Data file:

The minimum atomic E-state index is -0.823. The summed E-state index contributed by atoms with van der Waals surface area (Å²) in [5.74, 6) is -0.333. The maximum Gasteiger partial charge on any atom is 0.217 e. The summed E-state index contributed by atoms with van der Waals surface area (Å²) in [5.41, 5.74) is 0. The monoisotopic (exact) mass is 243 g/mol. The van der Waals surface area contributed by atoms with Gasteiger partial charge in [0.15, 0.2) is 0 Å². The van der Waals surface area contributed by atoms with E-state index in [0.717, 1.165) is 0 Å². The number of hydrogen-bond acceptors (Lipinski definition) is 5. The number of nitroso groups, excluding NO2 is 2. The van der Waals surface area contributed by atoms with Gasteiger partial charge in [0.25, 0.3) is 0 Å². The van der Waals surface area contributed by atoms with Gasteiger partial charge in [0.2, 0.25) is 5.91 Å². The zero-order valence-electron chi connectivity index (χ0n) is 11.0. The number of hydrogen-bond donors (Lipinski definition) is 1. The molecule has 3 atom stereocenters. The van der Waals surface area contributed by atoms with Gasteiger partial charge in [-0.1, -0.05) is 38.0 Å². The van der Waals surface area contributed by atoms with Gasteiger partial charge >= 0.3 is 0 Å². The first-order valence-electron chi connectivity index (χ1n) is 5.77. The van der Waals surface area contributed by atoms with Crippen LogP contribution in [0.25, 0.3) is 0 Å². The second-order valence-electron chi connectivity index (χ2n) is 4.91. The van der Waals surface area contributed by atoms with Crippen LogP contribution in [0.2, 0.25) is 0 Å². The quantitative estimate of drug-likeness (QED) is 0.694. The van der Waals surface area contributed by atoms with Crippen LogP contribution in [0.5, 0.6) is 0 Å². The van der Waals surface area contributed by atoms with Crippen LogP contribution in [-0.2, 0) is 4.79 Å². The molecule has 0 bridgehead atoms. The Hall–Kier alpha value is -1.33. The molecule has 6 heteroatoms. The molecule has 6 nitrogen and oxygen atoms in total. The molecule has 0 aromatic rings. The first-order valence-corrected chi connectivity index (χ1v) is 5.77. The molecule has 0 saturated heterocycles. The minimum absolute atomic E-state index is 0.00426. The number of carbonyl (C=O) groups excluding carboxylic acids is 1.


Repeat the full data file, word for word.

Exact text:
The minimum atomic E-state index is -0.823. The summed E-state index contributed by atoms with van der Waals surface area (Å²) in [5.74, 6) is -0.333. The maximum Gasteiger partial charge on any atom is 0.217 e. The summed E-state index contributed by atoms with van der Waals surface area (Å²) in [5.41, 5.74) is 0. The monoisotopic (exact) mass is 243 g/mol. The van der Waals surface area contributed by atoms with Gasteiger partial charge in [0.15, 0.2) is 0 Å². The van der Waals surface area contributed by atoms with E-state index in [0.717, 1.165) is 0 Å². The number of hydrogen-bond acceptors (Lipinski definition) is 5. The number of nitroso groups, excluding NO2 is 2. The van der Waals surface area contributed by atoms with Gasteiger partial charge in [0.25, 0.3) is 0 Å². The van der Waals surface area contributed by atoms with Gasteiger partial charge in [0.2, 0.25) is 5.91 Å². The zero-order valence-electron chi connectivity index (χ0n) is 11.0. The number of hydrogen-bond donors (Lipinski definition) is 1. The molecule has 3 atom stereocenters. The van der Waals surface area contributed by atoms with Gasteiger partial charge in [-0.1, -0.05) is 38.0 Å². The van der Waals surface area contributed by atoms with Gasteiger partial charge >= 0.3 is 0 Å². The first-order valence-electron chi connectivity index (χ1n) is 5.77. The van der Waals surface area contributed by atoms with Crippen LogP contribution in [0.25, 0.3) is 0 Å². The second-order valence-electron chi connectivity index (χ2n) is 4.91. The van der Waals surface area contributed by atoms with Crippen LogP contribution in [0.2, 0.25) is 0 Å². The quantitative estimate of drug-likeness (QED) is 0.694. The van der Waals surface area contributed by atoms with Crippen LogP contribution in [0.5, 0.6) is 0 Å². The van der Waals surface area contributed by atoms with Crippen LogP contribution in [-0.2, 0) is 4.79 Å². The molecule has 0 bridgehead atoms. The Hall–Kier alpha value is -1.33. The molecule has 6 heteroatoms. The molecule has 6 nitrogen and oxygen atoms in total. The molecule has 0 aromatic rings. The first-order valence-corrected chi connectivity index (χ1v) is 5.77. The molecule has 0 saturated heterocycles. The minimum absolute atomic E-state index is 0.00426. The number of carbonyl (C=O) groups excluding carboxylic acids is 1.